Like music and art, wine can be expressed in many different forms. And when it comes to taste and genres, we all have our own preference. If you like to drink wine, your palates need to constantly evolve. Learning to appreciate qvevri wine is about learning to follow changes, avoid being dependent upon your biases and predilections doing the tasting.
Last week at the Georgian Wine Festival, I was shocked when someone commented that the wine was not as good as Amarone as he was taking small sips from a Burgundy glass filled with amber wine. He basically compared Beethoven’s Fifth Symphony to Calvin Harris’ club music. Frustrated with the winetalk I told him, “dude, you come to the wrong show!”
I have been in the Georgian and natural wine business for more than a year now. There are many self-proclaimed wine connoisseurs that are stereotypical wine drinkers who do not understand the notion and practice of qvevri/natural wine. Qvevri wine style: using large clay pot buried deep underground to keep wine made at home was there for thousands of years in Georgia, Turkey, Armenia and Iran.
Therefore, conventional tasting notes like oaky, leather, crème de cassis and aging simply do not apply to most qvevri wine, which is rarely interfered with aromatic oak. Unlike luxury wine aimed at wealthy men, qvevri and natural wine does not have extravagant tasting notes and marketing terms - not to mention a hundred-point scale by the celebrity critics.
The Festival showed that Hong Kong has tried to make an effort to bring in new flavors to spice up the dull wine market, but Hong Kong is accepting this new trend at a very slow pace. In other words, it’s very hard to convert local conservative knowledgeable drinkers to qvevri wine fans despite their curiosity triggered to join the avant-garde movement.
For those who are not familiar with our wine selections and found them qwerty in taste (cannot describe in words) at the Festival, let me break it down for you to help you better understand why qvevri wine doesn’t taste like your regular Lafite and DRC.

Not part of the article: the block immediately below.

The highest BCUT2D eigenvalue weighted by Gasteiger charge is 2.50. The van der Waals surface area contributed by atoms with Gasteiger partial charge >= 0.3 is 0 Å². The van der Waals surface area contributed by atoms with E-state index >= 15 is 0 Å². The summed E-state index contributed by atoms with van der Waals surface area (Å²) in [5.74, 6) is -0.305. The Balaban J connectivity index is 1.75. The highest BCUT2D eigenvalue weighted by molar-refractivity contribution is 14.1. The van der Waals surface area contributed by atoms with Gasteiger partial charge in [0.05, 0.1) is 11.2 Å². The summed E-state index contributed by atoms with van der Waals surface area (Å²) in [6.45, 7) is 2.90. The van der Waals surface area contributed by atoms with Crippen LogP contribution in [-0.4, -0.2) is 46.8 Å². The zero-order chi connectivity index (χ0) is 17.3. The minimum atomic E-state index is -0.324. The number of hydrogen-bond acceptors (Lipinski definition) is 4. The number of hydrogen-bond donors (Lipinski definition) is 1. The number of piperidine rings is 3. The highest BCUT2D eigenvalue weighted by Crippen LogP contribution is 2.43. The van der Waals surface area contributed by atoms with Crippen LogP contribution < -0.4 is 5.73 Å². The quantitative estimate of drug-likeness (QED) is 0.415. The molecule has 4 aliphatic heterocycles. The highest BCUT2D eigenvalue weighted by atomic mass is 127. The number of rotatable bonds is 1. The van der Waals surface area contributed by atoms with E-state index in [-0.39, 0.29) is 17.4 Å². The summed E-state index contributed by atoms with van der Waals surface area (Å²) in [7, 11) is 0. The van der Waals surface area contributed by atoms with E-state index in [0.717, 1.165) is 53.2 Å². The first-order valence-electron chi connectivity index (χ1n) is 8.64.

Here are our favorite under-the-radar amber and red Georgian wine and their background check:
Grape: Tsitska and Tsolikouri - Tsitska brings lemony acidity, Tslokouri, depth and texture
Appellation: Nakhshirgele, Georgia
Color: Haze amber - 3 months with skin contact in qvevri. Only 3000 bottles produced a year
Tasting Notes: Plenty of silky feel to palate with a symphony of sweet fruit. Tannins kick in from mid-palate, a big grip to finish. Incredible freshness and structure here. Orange and spice, earth and savoriness. Epic!
Grape: Krakhuna - Indigenous to the Imereti region of western Georgia. It
is reminiscent of a dry, Loire Valley Chenin Blanc (albeit with some skin contact)
Appellation: Imereti, Georgia
Color: Light amber - due to only a few days skin contact in qvevri
Tasting notes: Tastes like sea-fresh sashimi of Anjou pear, Honeydew soda breeze and the water reflections bouncing off the underside of your straw hat on.
Tbilvino Napareuli Red (NOT qvevri/natural)
Appellation: Kakheti, Georgia
Color: Deep violet - oaked, no through qvevri
Tasting Notes: Smooth and sophisticated. This dark cherry colored wine reveals a blend of aromas of berries, oak, bilberry jam, dried spices (e.g. thyme) and ripe red sour plums. Pleasantly acidic. It's not a natural wine but good enough to whet your appetite!
Grape: Otskhanuri Sapere
Color: Medium-bodied Red
Tasting notes: Intense flavors. Very dry, tight and clean fruit. Good structure, refreshing acidity. Medium-bodied with flavors of cherry, plum and berries. Premium quality.
Qvevri VS. Natural VS. Orange Wine
Can be pale, amber or red. At harvest time the grapes are crushed – either by foot or now more usually using a hand or mechanical crusher – and pumped or allowed to fall by gravity into a clean qvevri. The winemakers who grow their vines without herbicides and pesticides rely on wild or spontaneous yeasts that live in the grape skins to trigger the first, or alcoholic, fermentation. No ‘selected’ or factory-produced yeasts or other chemical ‘correctors’ are used. Sometimes a tiny amount of sulphite to ward off bacteria may be added, but it’s far less than is common in ‘conventional’ winemaking. Many avoid it altogether. During fermentation, the cap is punched back down into the must using a long pole with sticks running crosswise through its end. The secondary, or malolactic, fermentation follows the first as the wine’s tart, malic acids (as in apples) are converted to softer-tasting, lactic acid (as in milk). (Source: Tasting Georgia)
The use of this unregulated term refers to only to the winemaking process after grapes are mature, not the way the grapes are planted, grown and harvested. It tastes wild because nothing is introduced to the tanks (or amphoras, or concrete eggs) or barrel other than the wine must. That means there are no rectifications in the form of added acid or sugar to control alcohol content, no enzymes, and it is fermented with only indigenous, or naturally occurring yeast that appears on the grape’s skin for what is referred to as “spontaneous fermentation.” (Source; Upscale)
The juice is left to macerate and ferment on its skins, pips and possibly stems (just like red wine), you end up with a wine that looks orange – or any of a variety of hues ranging from yellow to luminous orange, or even amber and shades of rust. Gerogia has been making wine in the same way for thousands of years using large clay pots buried deep underground. (Source: Raw Wine)